Biking everywhere gives you many opportunities to meet the people around you while commuting. Friday was a perfect example.
Our yard backs up to Hill Road (a busy residential street in North Boise), which gives us opportunities to hear many interesting snippets of conversation while sitting on our porch as people walk by on the other side of the fence. We even started recording the best ones, such as “I don’t know why, I haven’t had any narcotics since Friday” or “Do you guys have bike… thing to raise the seat?” or even “While I’m not a huge proponent of child abuse, I don’t…” which I must admit, I’m extremely curious how that sentence ended. But not curious enough to follow them down the street to find out.
One of our favorite things overheard on Hill Road is Opera Guy. A few summers ago, we were in the habit of sitting on the back porch when we got home from work. A few times a week, we would hear a car driving down Hill with the music cranked up. Oddly, it wasn’t rap or metal, it was opera blasting out the open windows at levels I’m used to hearing only jet planes. We thoroughly enjoyed this and loved the expression on our friends’ faces when they heard it for the first time. Unfortunately, we were never quick enough to see who this was.
The following summer, I was walking home from a coffee shop in Hyde Park. On the half mile walk, I was in my own little world until I heard, in the distance, opera. I stopped and spun round, looking for the source. I don’t remember what type of car or driver I was expecting, probably a BMW or Lexus with the driver in an Italian suit (I’d be able to notice that as he drove by). What I do remember was being shocked at source, once I spotted it. It was a large silver-gray pickup truck with a trailer and stickers indicating the owner was in construction. I love it when my expectations are completely wrong. It implies there’s a much more interesting story than the one I constructed in my head.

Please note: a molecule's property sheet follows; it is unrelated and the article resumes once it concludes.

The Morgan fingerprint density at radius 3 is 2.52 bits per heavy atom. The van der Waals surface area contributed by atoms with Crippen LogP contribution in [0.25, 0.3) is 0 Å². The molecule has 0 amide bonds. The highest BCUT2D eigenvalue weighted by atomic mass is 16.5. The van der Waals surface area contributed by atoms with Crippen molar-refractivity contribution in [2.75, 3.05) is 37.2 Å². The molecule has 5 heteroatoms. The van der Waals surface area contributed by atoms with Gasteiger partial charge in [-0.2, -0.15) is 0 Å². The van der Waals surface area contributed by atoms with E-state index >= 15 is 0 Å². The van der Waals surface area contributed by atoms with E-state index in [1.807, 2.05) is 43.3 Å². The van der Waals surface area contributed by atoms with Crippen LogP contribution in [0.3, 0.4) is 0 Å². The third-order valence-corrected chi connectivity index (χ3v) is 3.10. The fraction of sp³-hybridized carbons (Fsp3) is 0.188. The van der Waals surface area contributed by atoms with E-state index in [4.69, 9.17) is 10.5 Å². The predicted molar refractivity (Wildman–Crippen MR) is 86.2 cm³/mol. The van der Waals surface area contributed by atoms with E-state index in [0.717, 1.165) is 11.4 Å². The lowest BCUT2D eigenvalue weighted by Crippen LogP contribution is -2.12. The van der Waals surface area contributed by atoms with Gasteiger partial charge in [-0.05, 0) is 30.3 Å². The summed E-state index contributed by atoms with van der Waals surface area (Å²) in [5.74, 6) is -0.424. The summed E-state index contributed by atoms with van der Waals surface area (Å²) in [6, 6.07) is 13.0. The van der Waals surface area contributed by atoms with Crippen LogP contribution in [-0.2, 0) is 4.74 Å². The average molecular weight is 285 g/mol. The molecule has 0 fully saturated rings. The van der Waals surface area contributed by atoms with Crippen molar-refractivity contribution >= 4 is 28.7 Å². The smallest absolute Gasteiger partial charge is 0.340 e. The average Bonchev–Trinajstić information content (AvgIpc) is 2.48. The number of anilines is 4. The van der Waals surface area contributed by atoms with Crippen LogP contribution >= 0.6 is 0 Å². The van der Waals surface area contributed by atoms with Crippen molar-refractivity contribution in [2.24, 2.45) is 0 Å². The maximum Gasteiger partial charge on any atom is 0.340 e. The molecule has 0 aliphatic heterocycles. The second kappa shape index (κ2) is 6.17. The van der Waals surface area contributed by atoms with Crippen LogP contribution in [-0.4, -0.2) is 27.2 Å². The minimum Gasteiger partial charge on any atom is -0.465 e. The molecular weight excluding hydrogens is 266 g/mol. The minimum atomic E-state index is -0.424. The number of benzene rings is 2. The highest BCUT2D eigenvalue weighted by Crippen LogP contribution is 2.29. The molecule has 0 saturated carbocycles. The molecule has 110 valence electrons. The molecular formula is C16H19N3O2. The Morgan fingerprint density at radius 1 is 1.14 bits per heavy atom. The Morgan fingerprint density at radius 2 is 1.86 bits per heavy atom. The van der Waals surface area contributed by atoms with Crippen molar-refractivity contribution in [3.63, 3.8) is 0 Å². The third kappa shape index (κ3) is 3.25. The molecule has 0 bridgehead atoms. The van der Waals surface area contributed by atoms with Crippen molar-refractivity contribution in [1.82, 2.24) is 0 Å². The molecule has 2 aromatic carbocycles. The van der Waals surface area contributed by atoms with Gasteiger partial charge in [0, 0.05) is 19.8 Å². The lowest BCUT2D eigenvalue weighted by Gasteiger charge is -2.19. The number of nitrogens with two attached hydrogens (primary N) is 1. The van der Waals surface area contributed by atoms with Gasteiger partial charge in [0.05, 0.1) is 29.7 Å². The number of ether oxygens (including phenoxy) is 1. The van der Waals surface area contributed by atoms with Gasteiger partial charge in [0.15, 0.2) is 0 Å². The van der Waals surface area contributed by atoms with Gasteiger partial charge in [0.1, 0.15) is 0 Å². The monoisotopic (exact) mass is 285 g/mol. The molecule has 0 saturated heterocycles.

Over the years, I’ve seen this truck and Opera Guy several more times. Each time, I’m curious to know more about him, but he’s driving and I don’t have anything to open the conversation with.
Friday morning, I was biking into work. I got to the intersection of 13th and Fort where I had to wait for the light to change. As I stood there, thinking about my schedule for the day to come, I heard familiar music. It was Johnny Cash’s Ghost Riders in the Sky. My head nodded to the music as the car approached. I turned to see it was Opera Guy driving. I had my in.
“What, no opera today?” I asked through the open window.
“What?” he replied as he turned down the music.
“No opera today?”
He laughed. “No, not today. Hey, you like opera?”
“Sure, who doesn’t?” I admit, this was more to keep the conversation going. I don’t listen to it much but I enjoyed the two operas I’ve seen.
“You just made my day. Here” He reaches out the window to hand me a CD of Kathleen Battle recordings.
Then the light changes and we go our separate directions. It was a short interaction, but reminded me of two things. First, I love the oddness of Boise’s North End where something like that could happen and the cars behind us didn’t seem to notice or care that we were delaying traffic a little. The second thing is how wonderful it is to bike everywhere. This would never have happened if I’d been in a car. Conversations like this (although usually without the exchange of opera) happen all the time when I’m biking. It helps me feel like I’m connected with the people around me and could talk to any of them. Also, it kind of made me want to put speakers on my bike and blast my audio selection to the world. I’m just not sure everyone would appreciate hearing a podcast about design. I guess there’s only one way to find out.